Paxlovid is a drug many of you may have heard about and some have asked us about. It is a pill that you can take daily for 5 days at home. Paxlovid is effective in treating COVID but it will interfere with your anti-rejection drugs. If Paxlovid is determined to be the best choice for you, it is important that this is managed by your transplant team.
Remdesivir is an antiviral drug that is given as an outpatient through IV. It requires a daily dose for 3 days. This may be difficult to manage for some transplant patients or the IV therapy may not be available in your area. Again, you need to contact your transplant team to determine your best option.
Can transplant patients still receive Sotrovimab treatment?
The latest variant of Omicron (BA2) is resistant to the Sotrovimab - the latest treatment we were using very successfully with our recipients. Therefore it is no longer our treatment of choice.
How accurate is a rapid test for COVID-19?
A rapid test, also called a rapid antigen test, looks for pieces of the viral proteins (also called antigens) from the SARS-CoV-2 virus. This is the virus that causes COVID-19. A PCR (polymer chain reaction) test looks at the genetic material or nucleic acid of the virus.
The PCR test is the preferred test - it is more accurate and can detect the virus earlier (e.g. in individuals who have a low viral load and are still asymptomatic).
The rapid antigen test is useful in that it provides results in a short time, is fairly inexpensive, can be done at home and can be taken repeatedly. However it can report a negative result even in people with COVID if the amount of virus is low or if the test is not done properly.
If you are concerned that you might have COVID-19 and have access to a rapid antigen test, you should test yourself. If the test is positive, call your transplant team. If the test is negative, you could still have COVID and if concerned, you should arrange to have a PCR test done at a local testing centre.
Should I reduce my antirejection drugs to help fight COVID-19?
Anti-rejection drugs increase your risk of COVID infection and reduces your reponse to vaccines. However, you should never change the dose of your anti-rejection medications without consulting your transplant physician.
Reducing or stopping your anti-rejection medications will not help prevent you getting COVID-19 but it will increase your risk of rejection.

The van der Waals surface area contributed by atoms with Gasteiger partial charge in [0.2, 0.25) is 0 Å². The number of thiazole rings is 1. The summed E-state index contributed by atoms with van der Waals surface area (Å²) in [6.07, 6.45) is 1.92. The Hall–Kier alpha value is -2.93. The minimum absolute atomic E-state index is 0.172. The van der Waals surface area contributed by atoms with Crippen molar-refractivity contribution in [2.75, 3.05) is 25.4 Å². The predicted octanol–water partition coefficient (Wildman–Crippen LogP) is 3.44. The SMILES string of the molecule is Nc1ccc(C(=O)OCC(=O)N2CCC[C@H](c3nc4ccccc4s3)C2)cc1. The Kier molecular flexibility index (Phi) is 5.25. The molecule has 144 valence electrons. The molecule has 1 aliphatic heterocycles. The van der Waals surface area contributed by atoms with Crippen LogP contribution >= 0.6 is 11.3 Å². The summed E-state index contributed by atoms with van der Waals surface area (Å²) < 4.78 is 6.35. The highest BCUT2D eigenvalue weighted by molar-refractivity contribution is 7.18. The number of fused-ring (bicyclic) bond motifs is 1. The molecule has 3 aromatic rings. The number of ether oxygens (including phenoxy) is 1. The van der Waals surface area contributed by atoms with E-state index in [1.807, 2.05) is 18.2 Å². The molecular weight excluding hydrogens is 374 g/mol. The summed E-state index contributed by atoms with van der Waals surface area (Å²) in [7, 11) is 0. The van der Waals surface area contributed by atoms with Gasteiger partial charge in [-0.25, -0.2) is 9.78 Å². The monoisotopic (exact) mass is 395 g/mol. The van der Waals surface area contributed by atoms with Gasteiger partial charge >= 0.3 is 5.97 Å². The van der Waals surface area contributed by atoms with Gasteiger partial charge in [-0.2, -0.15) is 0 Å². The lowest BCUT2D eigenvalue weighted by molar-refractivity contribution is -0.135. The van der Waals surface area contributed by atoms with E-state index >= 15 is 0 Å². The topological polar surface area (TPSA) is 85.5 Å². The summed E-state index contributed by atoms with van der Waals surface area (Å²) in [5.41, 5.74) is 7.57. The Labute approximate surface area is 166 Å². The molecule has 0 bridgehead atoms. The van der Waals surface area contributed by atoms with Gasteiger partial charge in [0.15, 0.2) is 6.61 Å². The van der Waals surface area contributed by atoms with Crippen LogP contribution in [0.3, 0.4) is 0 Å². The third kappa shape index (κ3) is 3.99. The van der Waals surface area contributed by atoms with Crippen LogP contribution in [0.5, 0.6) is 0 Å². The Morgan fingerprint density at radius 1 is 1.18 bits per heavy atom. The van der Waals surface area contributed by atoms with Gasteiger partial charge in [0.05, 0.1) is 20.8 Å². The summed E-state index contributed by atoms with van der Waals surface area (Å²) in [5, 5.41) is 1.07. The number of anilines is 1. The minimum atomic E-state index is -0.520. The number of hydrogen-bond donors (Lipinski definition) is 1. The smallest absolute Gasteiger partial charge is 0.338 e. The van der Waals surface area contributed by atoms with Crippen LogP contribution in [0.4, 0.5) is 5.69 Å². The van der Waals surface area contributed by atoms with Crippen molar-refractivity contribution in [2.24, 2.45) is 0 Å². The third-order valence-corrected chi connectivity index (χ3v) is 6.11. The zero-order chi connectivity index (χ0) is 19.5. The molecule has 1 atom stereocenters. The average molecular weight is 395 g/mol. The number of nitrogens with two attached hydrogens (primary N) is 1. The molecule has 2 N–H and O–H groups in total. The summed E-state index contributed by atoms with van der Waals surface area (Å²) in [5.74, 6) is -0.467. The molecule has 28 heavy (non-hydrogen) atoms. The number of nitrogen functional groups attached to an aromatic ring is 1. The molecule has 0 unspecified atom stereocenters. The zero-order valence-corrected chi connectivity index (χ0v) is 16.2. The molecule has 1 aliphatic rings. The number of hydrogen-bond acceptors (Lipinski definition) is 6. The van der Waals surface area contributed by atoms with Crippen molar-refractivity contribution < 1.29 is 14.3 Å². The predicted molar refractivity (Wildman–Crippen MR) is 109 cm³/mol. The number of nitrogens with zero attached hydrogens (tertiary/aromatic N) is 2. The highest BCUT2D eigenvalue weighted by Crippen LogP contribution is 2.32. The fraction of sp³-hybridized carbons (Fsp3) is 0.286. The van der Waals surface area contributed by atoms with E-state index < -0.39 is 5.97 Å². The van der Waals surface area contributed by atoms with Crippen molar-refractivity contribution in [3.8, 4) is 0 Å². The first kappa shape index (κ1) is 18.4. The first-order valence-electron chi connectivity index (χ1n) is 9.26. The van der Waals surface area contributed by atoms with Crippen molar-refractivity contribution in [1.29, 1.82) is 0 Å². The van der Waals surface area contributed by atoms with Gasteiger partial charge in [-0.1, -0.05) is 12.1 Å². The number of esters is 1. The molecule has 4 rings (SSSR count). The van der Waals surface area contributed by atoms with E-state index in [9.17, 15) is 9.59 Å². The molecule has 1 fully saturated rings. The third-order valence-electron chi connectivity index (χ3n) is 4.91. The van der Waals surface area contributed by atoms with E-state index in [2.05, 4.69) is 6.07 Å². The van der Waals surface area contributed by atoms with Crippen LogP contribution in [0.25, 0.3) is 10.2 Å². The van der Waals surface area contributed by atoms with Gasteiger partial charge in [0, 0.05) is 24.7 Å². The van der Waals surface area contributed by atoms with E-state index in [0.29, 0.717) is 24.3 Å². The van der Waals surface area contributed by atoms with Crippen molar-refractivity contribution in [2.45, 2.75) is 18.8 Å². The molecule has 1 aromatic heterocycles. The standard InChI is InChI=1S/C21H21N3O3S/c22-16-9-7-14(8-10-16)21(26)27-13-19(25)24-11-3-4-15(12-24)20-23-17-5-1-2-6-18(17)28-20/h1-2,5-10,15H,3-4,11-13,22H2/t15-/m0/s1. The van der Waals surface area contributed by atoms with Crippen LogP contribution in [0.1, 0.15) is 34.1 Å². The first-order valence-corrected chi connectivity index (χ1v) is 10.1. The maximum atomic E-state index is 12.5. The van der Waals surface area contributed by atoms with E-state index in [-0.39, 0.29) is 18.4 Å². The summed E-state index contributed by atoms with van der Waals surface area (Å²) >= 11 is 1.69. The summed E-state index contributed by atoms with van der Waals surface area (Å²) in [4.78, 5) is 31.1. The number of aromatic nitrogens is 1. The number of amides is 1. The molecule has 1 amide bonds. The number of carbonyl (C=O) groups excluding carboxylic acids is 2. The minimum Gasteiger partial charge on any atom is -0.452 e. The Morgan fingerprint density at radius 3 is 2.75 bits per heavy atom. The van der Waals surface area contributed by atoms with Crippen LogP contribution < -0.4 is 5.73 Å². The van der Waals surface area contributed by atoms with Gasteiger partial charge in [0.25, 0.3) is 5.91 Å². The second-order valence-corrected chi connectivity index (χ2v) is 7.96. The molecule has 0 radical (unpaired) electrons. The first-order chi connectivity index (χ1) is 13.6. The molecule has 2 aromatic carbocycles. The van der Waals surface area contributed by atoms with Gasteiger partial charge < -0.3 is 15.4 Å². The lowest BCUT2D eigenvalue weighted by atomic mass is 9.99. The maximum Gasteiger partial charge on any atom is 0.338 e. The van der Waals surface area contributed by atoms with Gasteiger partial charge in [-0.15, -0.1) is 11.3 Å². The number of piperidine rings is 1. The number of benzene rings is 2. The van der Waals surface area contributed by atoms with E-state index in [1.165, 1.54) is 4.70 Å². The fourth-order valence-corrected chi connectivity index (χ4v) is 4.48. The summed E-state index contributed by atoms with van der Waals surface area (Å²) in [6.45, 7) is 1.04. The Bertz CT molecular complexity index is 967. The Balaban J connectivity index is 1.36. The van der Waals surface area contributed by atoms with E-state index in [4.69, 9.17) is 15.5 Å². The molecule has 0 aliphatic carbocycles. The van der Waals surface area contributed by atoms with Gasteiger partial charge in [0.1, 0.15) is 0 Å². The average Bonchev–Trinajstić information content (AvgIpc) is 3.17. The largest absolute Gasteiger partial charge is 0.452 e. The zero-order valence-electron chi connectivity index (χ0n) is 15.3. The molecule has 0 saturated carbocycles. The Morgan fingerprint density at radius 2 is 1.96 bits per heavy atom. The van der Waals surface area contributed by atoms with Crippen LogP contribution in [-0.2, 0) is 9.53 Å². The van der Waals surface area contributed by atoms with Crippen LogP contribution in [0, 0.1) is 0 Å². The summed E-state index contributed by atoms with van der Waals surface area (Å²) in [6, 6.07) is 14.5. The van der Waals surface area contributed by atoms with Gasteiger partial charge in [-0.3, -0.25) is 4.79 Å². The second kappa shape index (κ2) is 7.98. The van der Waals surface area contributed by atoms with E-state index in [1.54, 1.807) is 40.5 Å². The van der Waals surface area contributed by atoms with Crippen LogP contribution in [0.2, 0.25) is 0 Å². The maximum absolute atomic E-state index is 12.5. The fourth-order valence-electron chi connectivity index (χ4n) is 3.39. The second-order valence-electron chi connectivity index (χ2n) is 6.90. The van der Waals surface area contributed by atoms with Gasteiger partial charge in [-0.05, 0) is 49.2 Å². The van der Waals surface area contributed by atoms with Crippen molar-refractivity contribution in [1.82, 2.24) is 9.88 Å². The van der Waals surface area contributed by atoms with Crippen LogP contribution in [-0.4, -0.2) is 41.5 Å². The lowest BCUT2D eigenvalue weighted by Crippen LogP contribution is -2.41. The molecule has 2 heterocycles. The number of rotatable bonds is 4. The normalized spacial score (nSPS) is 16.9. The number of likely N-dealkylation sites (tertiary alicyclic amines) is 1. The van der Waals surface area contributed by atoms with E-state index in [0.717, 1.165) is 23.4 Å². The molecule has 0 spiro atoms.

If you get COVID-19, early treatment is available and effective. For patients with moderate to severe illness, treatment may include reducing or discontinuing some of your anti-rejection medications.
What is the best type of mask? Does the mask protect me or others or both?
All patients should wear the best mask they have access to, excluding cloth masks which are very low in effectiveness. Surgical masks that are sold now in drug stores etc, are generally of good quality. N95 masks are actually 'respirators' and not masks. They offer the best protection but need to be fitted properly as to filter. A poorly fitting N95 is no better than a poorly fitting surgical mask. In Canada, N95 respirators should have a "NIOSH" label and an approval number stamped on the device. Similarly for the popular KN95 versions.
The CDC in the US is also an excellent source of reliable information and it recommends that you a wear a mask to protect both yourself and others. Cloth masks are poor for protection unless double layered with a filter layer between. It is best to use proper medical masks that are widely available now. N95/KN95 are considered the 'best' masks but work only when well fitting without big gaps from the face. And of course any mask below the nose loses all protection. Plastic face shields should not be considered protective.
- Masking is a critical public health tool.
- Wear the most protective mask you can that fits well and that you will wear consistently.
- Wearing a well-fitted mask along with vaccination, self-testing, and physical distancing, helps protect you and others by reducing the chance of spreading COVID-19.
How long can I stay 6 feet away from an infected person indoors and still be safe?
There is no single answer for this as it depends on the amount of virus in the air, if you have had a good response to vaccine and if masks are being worn properly. The best advice is to avoid of anyone who is infected or potentially infected.
Should I wear a mask outdoors?
Spreading COVID infection outdoors is much less of a risk than indoors, as more ventilation occurs outdoors and people usually are more distanced. However, infection can occur in crowds so they should be avoided, and if not avoidable, masks should be worn.
Can I eat indoors at a restaurant?